Police stopped 54-year-old Bobby Stovall who was weaving dangerously and erratically through several lanes of traffic in his pickup truck before striking another vehicle and injuring the driver. At the time of the incident, Stovall had a blood alcohol concentration (BAC) of .32—four times the legal limit. Not only was Stovall responsible for this accident, the judge discovered that the defendant had eight previous DWI convictions in several different Texas jurisdictions. Consequently, Stovall was given a life sentence.
Williamson County District Attorney John Bradley said that Stovall was an individual who deliberately refused to change his destructive behavior and it was critical to remove him from the streets before he actually killed someone.
In addition to his multiple DWI convictions, Stovall had also been convicted of burglary, credit card fraud, and providing alcohol to a minor. Bradley argued that Stovall’s utter lack of regard for the law and public safety over the past twenty years necessitated the harsh sentence.
As would be expected, many people believed the penalty was too harsh and that the judge should have considered Stovall’s alcoholism. They claim that his disease overrides any malice or intent to harm others. DWI attorney and author of Drunk Driving Defense Lawrence Taylor stated that he hoped “the days are past where we think alcoholism is something you choose” and that the judge should have demonstrated more compassion and sentenced Stovall to rehabilitation rather than “ending his life.”
In rebuttal, Bradley asserted that it is far better to incarcerate people like Stovall and not give him another chance to possibly hurt—or kill—another person in the future. Bradley further stated that it should not take nine arrests and eight convictions and punishments for the same offense for someone to realize that he should not drink and drive—and that it is essentially a cop-out to focus on Stovall’s alleged alcoholism instead of the actual crimes. He says, “It’s a huge social excuse for dangerous conduct.”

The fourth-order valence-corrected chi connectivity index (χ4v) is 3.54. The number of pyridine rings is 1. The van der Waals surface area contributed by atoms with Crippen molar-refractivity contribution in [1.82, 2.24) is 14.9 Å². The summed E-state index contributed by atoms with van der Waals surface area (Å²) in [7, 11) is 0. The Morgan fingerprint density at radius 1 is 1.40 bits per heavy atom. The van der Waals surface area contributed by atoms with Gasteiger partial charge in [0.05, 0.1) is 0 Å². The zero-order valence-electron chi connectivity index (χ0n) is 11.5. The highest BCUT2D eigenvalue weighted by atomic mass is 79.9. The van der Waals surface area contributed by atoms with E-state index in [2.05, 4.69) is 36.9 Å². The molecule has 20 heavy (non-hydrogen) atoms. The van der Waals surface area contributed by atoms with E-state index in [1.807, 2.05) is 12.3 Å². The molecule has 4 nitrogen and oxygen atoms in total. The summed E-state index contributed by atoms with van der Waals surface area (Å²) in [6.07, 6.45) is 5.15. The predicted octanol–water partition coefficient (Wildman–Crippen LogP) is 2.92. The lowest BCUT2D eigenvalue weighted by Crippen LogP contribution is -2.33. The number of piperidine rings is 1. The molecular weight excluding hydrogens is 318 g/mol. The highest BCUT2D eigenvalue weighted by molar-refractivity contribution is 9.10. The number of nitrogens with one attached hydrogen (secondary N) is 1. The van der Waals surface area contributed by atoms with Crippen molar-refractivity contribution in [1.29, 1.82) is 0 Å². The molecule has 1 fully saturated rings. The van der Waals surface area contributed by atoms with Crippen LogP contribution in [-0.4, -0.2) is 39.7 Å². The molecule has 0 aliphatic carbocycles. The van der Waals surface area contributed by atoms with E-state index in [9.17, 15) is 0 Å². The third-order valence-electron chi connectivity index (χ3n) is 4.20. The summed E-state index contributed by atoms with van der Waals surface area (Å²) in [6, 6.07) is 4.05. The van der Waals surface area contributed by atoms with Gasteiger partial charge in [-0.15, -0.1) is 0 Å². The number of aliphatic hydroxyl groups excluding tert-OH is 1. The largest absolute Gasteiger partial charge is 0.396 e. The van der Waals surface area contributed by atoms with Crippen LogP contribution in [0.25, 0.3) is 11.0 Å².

Williamson County has little tolerance for repeat violent and other offenders, with approximately two people each year receiving rather harsh sentences for repeat DWI convictions. The point of the criminal justice system is to prevent crime and protect citizens and society. Thus, Williamson County boasts one of the lowest crime rates in other Texas counties of comparable size.
A Growing Trend
Stovall isn’t the only repeat DWI offender to receive a life sentence. In Montgomery County, TX, 63-year-old Joe Ford Woods, Jr. was given a life sentence following a conviction for his 12th DWI that occurred when he crashed his vehicle into a stop sign near a local elementary school while driving with a BAC of nearly .27 and on parole after serving the remainder of his 20-year sentence behind bars. 62-year-old Ivy Ray Eberhardt was sentenced to life in prison in Texas after being caught with a BAC of over four times the legal limit after having removed his electronic ankle monitor while free on bail. The latest was his 12th DWI. And the list goes on and on.
In Texas, repeat DWI offenders account for nearly five percent of all state prison inmates—currently over 6,600 inmates, at staggering costs to taxpayers. According to the Texas Department of Corrections, 22 percent of repeat DWI offenders receive sentences for periods longer than ten years, with several hundred exceeding 40 years, and 34 of them serving life sentences.
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